1. In the Agile manifesto it says "Working software [is valued] over comprehensive documentation." That has always meant, to me, that UX takes priority over user documentation. I've seen Agile teams kick the snot out of competitors by focusing on UX and foregoing nearly all user documentation. When I say "nearly", I mean that a very high level (well written) orientation document, is sufficient.

2. For this system itself which is a complex ERP system, there are four levels of "documentation" possible: a) User Documentation b) Configuration Documentation c) Customization / Plug-in Developer's Documentation and d) Internal Development Documentation. Since Odoo is open-source, in a way, all of these levels are "user documentation".

3. UX absolutely needs to be the one and only factor in considering the end user experience of an already-configured system. There shouldn't be any need for an end user to go to a user manual unless an organization has done extensive configuration / customization (in which case that organization has the responsibility for the documentation, not the Odoo organization. Likewise, UX should be the main approach to making configuration easy, but there may be some scenario-based examples documented to help orient those who are doing the configuration. These are your day-to-day admin users. The marketing automation module is a good example of where UX sucks and the documentation is poor. Given the choice, I would much prefer the UX to be improved!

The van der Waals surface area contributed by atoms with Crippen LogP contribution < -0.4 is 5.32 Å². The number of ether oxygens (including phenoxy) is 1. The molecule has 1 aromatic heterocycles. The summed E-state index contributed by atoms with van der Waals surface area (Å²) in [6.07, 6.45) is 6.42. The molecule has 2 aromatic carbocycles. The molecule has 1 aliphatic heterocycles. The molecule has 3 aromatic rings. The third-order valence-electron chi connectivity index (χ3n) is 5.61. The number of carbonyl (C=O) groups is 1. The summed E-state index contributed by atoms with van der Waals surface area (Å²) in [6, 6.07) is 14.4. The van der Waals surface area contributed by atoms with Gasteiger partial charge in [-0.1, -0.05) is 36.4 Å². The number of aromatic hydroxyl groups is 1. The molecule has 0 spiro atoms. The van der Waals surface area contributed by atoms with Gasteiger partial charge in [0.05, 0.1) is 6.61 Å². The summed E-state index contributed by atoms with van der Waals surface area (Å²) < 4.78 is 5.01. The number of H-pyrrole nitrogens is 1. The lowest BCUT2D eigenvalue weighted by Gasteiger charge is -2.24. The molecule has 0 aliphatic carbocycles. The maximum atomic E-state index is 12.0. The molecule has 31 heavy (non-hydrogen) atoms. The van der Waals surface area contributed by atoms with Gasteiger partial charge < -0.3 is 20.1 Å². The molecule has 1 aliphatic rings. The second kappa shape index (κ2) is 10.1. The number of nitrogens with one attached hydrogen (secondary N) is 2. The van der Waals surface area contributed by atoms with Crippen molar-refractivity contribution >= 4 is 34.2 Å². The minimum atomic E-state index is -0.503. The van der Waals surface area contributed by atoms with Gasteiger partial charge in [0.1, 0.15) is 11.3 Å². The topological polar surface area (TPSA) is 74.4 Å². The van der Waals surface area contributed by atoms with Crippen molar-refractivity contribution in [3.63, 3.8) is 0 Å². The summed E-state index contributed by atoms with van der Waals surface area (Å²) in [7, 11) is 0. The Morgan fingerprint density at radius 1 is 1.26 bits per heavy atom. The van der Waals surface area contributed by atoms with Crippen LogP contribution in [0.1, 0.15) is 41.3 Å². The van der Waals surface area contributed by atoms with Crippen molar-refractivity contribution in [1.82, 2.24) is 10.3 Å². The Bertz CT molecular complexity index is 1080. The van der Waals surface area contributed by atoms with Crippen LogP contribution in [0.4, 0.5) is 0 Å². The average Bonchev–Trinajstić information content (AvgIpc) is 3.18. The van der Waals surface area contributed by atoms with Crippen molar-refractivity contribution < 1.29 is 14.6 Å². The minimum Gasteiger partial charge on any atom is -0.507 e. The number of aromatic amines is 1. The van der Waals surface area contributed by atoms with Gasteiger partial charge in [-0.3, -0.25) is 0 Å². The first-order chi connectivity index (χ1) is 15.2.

4. For customization and internal development, there is still a role for UX to play, but (knowing the actual state of the documentation) you must improve that documentation dramatically. It is sparse and hard to follow, hard to find the right information, and often has very old / outdated screenshots. Although what information there is seems to be accurate, there are often huge gaps, and many undocumented api's and options. I know this because I have had to struggle through creating custom modules by reading through reams of source code in other modules. Love that it's open source, hate the quality of the developer documentation :-)

As a sideways promotional plug, our Scrum Team Assessment tool is built on OpenERP 7.0.

The typical page layout program is nothing more than an electronic light table for cutting and pasting documents.